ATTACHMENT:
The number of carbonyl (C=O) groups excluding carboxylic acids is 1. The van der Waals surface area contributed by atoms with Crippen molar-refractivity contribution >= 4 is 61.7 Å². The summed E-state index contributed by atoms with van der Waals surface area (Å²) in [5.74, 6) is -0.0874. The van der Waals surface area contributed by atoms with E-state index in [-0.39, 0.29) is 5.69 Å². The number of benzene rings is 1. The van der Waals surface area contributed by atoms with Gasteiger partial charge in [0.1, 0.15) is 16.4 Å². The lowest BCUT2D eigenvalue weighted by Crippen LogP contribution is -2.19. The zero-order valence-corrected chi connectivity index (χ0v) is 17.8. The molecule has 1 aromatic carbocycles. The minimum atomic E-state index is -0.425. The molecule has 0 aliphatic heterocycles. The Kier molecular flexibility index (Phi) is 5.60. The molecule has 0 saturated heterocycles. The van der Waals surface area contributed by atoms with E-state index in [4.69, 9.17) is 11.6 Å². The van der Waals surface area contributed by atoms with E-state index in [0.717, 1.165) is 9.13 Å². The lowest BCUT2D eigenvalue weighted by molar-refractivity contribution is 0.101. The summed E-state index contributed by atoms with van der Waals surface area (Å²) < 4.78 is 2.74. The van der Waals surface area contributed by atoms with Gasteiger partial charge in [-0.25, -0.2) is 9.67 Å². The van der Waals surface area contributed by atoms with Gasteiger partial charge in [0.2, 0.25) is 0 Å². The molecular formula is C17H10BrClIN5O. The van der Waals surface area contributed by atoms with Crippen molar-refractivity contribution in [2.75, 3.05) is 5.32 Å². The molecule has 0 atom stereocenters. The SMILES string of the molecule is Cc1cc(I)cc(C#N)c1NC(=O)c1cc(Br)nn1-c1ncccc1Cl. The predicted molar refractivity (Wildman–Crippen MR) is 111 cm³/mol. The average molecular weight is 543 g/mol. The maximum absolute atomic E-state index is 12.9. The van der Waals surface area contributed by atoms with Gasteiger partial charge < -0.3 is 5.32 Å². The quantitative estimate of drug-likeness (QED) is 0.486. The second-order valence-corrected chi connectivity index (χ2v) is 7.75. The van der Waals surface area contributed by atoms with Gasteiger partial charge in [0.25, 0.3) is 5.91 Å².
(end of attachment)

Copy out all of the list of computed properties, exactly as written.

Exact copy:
The number of carbonyl (C=O) groups excluding carboxylic acids is 1. The van der Waals surface area contributed by atoms with Crippen molar-refractivity contribution >= 4 is 61.7 Å². The summed E-state index contributed by atoms with van der Waals surface area (Å²) in [5.74, 6) is -0.0874. The van der Waals surface area contributed by atoms with E-state index in [-0.39, 0.29) is 5.69 Å². The number of benzene rings is 1. The van der Waals surface area contributed by atoms with Gasteiger partial charge in [0.1, 0.15) is 16.4 Å². The lowest BCUT2D eigenvalue weighted by Crippen LogP contribution is -2.19. The zero-order valence-corrected chi connectivity index (χ0v) is 17.8. The molecule has 1 aromatic carbocycles. The minimum atomic E-state index is -0.425. The molecule has 0 aliphatic heterocycles. The Kier molecular flexibility index (Phi) is 5.60. The molecule has 0 saturated heterocycles. The van der Waals surface area contributed by atoms with E-state index in [4.69, 9.17) is 11.6 Å². The van der Waals surface area contributed by atoms with E-state index in [0.717, 1.165) is 9.13 Å². The lowest BCUT2D eigenvalue weighted by molar-refractivity contribution is 0.101. The summed E-state index contributed by atoms with van der Waals surface area (Å²) < 4.78 is 2.74. The van der Waals surface area contributed by atoms with Gasteiger partial charge in [-0.25, -0.2) is 9.67 Å². The van der Waals surface area contributed by atoms with Gasteiger partial charge in [0.2, 0.25) is 0 Å². The molecular formula is C17H10BrClIN5O. The van der Waals surface area contributed by atoms with Crippen molar-refractivity contribution in [2.75, 3.05) is 5.32 Å². The molecule has 0 atom stereocenters. The SMILES string of the molecule is Cc1cc(I)cc(C#N)c1NC(=O)c1cc(Br)nn1-c1ncccc1Cl. The predicted molar refractivity (Wildman–Crippen MR) is 111 cm³/mol. The average molecular weight is 543 g/mol. The maximum absolute atomic E-state index is 12.9. The van der Waals surface area contributed by atoms with Gasteiger partial charge < -0.3 is 5.32 Å². The quantitative estimate of drug-likeness (QED) is 0.486. The second-order valence-corrected chi connectivity index (χ2v) is 7.75. The van der Waals surface area contributed by atoms with Gasteiger partial charge in [0.25, 0.3) is 5.91 Å².